The main pipeline that leads from northern Iraq to Turkey is not in service because it has been damaged by fighting on the border of the two countries, officials say. Although engineers are working on repairing the pipeline, the Kurdish Regional Government in Iraq could lose millions of dollars -- money it needs to pay off its massive debt.

The pipeline carries some 600,000 barrels per day of crude from Iraq’s autonomous Kurdistan region to the port of Ceyhan for export. The damaged part of the pipeline is located in the southeastern part of Turkey where the government is currently fighting Kurdish militants that officials say are a part of the Kurdistan Workers Party (PKK). The Turkish energy ministry said it is working on the reconstruction of the pipeline, which was bombed Feb. 25, and that service should be restored soon.

“Security forces have taken necessary steps to ensure the pipeline’s safety,” the ministry said in a statement.

The pipeline is the lifeline of the Kurdish Regional Government (KRG), which is not receiving its share of the budget from Baghdad. The pipeline’s closure, even if only for a few weeks, could worsen its debt. Even without the pipeline’s closing, the KRG was struggling to make a profit, balancing the low price of oil ($30 a barrel) and its obligation to pay international oil companies. The KRG has tried to remedy the situation by starting new initiatives to diversify its economy by focusing on the agriculture and food development sectors. But until those initiatives start, the government will have to rely on its donation from the World Bank and its privatization of the electricity sector.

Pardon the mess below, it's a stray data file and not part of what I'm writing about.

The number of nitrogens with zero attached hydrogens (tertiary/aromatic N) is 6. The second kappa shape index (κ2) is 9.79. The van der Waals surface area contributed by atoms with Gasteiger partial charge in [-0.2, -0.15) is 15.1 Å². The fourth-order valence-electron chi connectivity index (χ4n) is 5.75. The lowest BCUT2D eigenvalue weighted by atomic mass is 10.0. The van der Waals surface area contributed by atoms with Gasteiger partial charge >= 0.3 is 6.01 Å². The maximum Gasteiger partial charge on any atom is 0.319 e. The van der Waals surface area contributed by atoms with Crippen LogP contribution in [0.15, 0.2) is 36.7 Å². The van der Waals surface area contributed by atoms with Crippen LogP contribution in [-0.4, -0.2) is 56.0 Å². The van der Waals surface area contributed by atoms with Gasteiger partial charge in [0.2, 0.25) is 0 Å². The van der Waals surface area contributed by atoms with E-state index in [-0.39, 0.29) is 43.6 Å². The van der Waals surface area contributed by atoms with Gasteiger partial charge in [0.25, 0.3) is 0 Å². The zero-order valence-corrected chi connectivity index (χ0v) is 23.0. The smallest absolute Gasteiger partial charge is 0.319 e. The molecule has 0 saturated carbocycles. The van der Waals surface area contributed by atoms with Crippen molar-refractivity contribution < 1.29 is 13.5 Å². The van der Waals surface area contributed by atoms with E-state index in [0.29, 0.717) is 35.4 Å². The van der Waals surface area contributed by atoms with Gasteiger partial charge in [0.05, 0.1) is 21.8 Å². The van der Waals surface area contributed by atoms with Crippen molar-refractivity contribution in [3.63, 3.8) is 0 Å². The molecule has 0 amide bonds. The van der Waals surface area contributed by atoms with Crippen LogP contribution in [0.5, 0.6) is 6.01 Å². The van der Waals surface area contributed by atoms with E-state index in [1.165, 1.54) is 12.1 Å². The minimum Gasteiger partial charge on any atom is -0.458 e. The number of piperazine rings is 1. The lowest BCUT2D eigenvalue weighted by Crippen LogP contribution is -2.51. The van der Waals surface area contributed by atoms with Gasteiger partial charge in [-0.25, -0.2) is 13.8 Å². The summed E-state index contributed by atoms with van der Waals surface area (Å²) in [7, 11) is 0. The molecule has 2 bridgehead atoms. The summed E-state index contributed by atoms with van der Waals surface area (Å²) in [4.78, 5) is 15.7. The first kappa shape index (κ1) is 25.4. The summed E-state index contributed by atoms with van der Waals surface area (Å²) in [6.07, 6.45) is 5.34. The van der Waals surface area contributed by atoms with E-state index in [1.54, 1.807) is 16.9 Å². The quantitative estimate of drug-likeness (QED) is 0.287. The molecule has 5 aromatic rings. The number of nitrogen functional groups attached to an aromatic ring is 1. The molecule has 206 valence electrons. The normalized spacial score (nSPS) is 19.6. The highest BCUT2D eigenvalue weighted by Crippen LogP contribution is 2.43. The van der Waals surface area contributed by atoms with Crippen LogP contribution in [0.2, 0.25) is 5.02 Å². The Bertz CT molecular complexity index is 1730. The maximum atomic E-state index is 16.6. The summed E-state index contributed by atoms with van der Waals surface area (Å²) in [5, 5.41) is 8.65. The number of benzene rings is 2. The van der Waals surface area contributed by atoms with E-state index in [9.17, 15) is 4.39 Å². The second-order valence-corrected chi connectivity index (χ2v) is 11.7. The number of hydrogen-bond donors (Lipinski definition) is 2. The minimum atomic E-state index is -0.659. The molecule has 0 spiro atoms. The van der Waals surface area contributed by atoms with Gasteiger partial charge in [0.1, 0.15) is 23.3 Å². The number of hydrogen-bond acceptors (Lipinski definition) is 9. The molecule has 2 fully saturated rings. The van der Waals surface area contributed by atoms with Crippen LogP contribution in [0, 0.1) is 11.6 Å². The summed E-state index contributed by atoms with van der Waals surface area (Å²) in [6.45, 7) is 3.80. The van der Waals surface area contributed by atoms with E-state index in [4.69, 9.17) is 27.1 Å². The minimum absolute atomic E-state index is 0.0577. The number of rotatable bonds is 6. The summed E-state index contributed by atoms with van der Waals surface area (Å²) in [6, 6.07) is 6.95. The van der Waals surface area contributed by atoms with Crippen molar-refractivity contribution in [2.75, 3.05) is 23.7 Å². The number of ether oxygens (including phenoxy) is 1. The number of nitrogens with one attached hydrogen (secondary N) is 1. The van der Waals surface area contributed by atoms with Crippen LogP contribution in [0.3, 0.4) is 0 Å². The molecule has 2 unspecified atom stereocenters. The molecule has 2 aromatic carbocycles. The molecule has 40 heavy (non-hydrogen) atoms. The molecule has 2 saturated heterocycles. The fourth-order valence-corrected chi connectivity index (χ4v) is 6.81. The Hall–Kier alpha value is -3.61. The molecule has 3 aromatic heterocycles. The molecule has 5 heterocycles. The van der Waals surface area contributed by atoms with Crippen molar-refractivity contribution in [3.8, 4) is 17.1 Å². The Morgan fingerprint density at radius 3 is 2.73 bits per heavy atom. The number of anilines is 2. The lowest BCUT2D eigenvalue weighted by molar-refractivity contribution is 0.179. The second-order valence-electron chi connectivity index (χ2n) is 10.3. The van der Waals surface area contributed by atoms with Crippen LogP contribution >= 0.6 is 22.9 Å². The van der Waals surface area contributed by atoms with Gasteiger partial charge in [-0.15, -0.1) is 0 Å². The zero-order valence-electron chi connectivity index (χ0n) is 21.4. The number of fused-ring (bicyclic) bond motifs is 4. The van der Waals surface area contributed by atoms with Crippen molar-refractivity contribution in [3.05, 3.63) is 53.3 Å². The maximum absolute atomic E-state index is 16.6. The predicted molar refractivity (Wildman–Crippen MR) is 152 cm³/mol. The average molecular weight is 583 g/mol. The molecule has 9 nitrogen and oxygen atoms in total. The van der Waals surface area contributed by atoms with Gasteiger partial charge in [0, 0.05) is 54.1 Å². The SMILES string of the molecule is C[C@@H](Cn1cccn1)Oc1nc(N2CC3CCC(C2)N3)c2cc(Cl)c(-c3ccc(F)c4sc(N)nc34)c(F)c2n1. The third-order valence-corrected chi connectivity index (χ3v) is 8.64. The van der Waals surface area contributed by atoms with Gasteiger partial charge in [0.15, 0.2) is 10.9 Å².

The KRG will need a total of $1.4 billion to stabilize its economy, the World Bank said in February. The KRG’s economy is currently not set up to bring in that amount of money without massive donations. Meanwhile, the government is dealing with a massive humanitarian crisis. Hundreds of thousands of refugees that fled the war against ISIS, some from Syria, others from cities in Iraq, are residing in Iraqi Kurdistan. 

The Kurdish government has for decades wanted to establish independence from Baghdad and the fastest way it knew how to do that was by selling oil on the international market. The KRG and the central government in Baghdad agreed that Kurdistan would export 250,000 barrels of oil a day, and the disputed province of Kirkuk — now under Kurdish control — would export 300,000 barrels a day. In return, the KRG would keep 17 percent of Iraq’s budget expenditure. But Baghdad did not keep its side of the bargain. Thousands of people were employed in cities across Iraqi Kurdistan in response to the agreement and the understanding that the full budget would come through.

The KRG began exporting its discounted crude in May 2014 using its independent pipeline. Baghdad could at one point access it, but fighting and damage to the infrastructure shut the central government off. 

The oil sector, and all of its transactions, were and still are overseen by the KRG, led by President Masoud Barzani. Barzani is aiming to produce 2 million barrels a day by 2019.

“The trend is toward nationalization of oil,” said Denise Natali, an expert on Kurdish oil from the National Defense University in Washington. “If you look at the KRG and what it is doing, it is gradually taking greater control of its oil production.”